Book Review: Letters to the Lost by Brigid Kemmener

Juliet Young always writes letters to her mother, a world-traveling photojournalist. Even after her mother’s death, she leaves letters at her grave. It’s the only way Juliet can cope.

Declan Murphy isn’t the sort of guy you want to cross. In the midst of his court-ordered community service at the local cemetery, he’s trying to escape the demons of his past.

When Declan reads a haunting letter left beside a grave, he can’t resist writing back. Soon, he’s opening up to a perfect stranger, and their connection is immediate. But neither Declan nor Juliet knows that they’re not actually strangers. When life at school interferes with their secret life of letters, sparks will fly as Juliet and Declan discover truths that might tear them apart.

I picked up the ARC for this at a Blogging event at a local bookstore back in January 2017. I’m not a huge YA fan, and only make occasional forays into this genre. I always have a fear that YA books will be too earnest and patronising.

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WIP: Jeanne Ries Sampler

I’m not reading much at the minute so I thought I’d share what I AM working on at the minute.

This is known as the “Jeanne Ries” sampler (it can be brought from various places, including here).

On the right is an image of one of the chart panels (there are nine in all). For those who dont do cross stitch, or know how to read one of the charts, every dot on a chart represents a single cross stitch  to be stitched. Below (left) is a photo of my version of a part of the same page.

A couple of points about how I stitch items like this:

These items are HUGE (30 x 18 inches). There is a lot of stitching, and it is very easy to get lost, go wrong etc. Sometimes it doesnt matter, but sometimes, missing a stitch can be fatal in having things join up and look good. Therefore I often stitch the outline (i.e. half the stitch), make sure it lines up, and then fill in the rest of the stitching when I’m happy.

These items are HUGE. Therefore there is a lot of “Baggage” when stitching something like this – the 9 sheets of design, the needles, threads etc. It takes up space. If I’m going away for instance, and I know I will have stitching time, but it will be limited, I dont want to take the entire WIP bag with me. If I have done the ground work, I can just bring the piece, needles and enough thread to fill the time. I dont need to bring the design etc, with the potential risk of losing a sheet of the pattern. As you can see in the photo, I have also parked my needles in the wip itself – that way I dont have to bring needle cushion with me either.

On the right is the same area of the stitching mounted up on a frame. This frame is about 8 inches, and allows me to work on a specific area, keep it tight, and therefore allow for the stitches to have the same tension.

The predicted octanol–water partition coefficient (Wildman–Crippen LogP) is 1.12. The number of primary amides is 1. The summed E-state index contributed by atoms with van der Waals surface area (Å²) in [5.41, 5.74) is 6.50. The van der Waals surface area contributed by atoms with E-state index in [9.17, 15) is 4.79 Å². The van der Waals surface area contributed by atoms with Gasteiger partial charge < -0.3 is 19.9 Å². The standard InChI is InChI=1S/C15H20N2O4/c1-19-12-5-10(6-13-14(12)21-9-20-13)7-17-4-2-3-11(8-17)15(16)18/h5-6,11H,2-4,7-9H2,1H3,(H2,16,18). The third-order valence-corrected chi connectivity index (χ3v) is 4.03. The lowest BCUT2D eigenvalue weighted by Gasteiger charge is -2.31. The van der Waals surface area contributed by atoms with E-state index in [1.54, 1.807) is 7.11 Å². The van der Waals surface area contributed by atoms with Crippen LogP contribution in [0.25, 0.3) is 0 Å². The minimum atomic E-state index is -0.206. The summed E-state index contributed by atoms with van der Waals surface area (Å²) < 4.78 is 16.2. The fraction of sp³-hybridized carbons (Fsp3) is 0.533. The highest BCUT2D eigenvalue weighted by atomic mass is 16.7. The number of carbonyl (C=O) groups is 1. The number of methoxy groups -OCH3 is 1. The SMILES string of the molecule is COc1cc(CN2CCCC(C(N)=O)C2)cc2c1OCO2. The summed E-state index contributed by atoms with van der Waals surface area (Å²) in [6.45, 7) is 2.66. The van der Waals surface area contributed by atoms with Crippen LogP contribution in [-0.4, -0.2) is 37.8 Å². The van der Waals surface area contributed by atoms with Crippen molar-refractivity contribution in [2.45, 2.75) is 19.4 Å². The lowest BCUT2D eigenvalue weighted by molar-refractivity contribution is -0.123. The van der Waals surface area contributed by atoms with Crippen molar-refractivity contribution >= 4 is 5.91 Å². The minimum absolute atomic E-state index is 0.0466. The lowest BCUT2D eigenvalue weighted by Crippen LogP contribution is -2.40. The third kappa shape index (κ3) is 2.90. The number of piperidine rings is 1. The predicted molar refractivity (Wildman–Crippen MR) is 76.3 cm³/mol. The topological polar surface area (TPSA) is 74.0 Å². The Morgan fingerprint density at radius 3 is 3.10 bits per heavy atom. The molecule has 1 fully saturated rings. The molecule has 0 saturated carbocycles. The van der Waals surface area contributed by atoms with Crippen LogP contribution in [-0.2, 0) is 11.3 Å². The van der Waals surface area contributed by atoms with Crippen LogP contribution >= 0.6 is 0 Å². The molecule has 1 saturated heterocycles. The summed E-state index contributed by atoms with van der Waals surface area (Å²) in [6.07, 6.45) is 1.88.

This is the back of my work. There are snobs out there who look at the back of sewing, then deride the stitcher if the back doesn’t look as good as the front. Well you know what? That’s unbelievably rude. I do this out of enjoyment; I give because I want to. I do none of this to have someone else come in to criticise me.  Once I have finished, I will go and cut extra threads away and do a general tidy up – I once forgot to do this, and the threads were visible once the item had been framed up – never again!

 

 

 

Inspector Montalbano: Equal Time, Collection 3, Episode 2

This is based on another short story, and therefore not based on a complete book.     

The episode starts with two men pulling up in a car, with one getting out and approaching a young blond girl on a moped. Scared, she throws her helmet at him and rides off, with the men giving chase. She nearly loses them a couple of times in the narrow backstreets, but decides to ditch the moped once out in the countryside. The men fire at her as she runs across the fields, missing her, but letting her go.

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Book Review: The Hidden People by Alison Littlewood

The bestselling author of Richard & Judy Book Club hit The Cold Season returns with a chilling mystery – where superstition and myth bleed into real life with tragic consequences

Pretty Lizzie Higgs is gone, burned to death on her own hearth – but was she really a changeling, as her husband insists? Albie Mirralls met his cousin only once, in 1851, within the grand glass arches of the Crystal Palace, but unable to countenance the rumours that surround her murder, he leaves his young wife in London and travels to Halfoak, a village steeped in superstition.

Albie begins to look into Lizzie’s death, but in this place where the old tales hold sway and the ‘Hidden People’ supposedly roam, answers are slippery and further tragedy is just a step away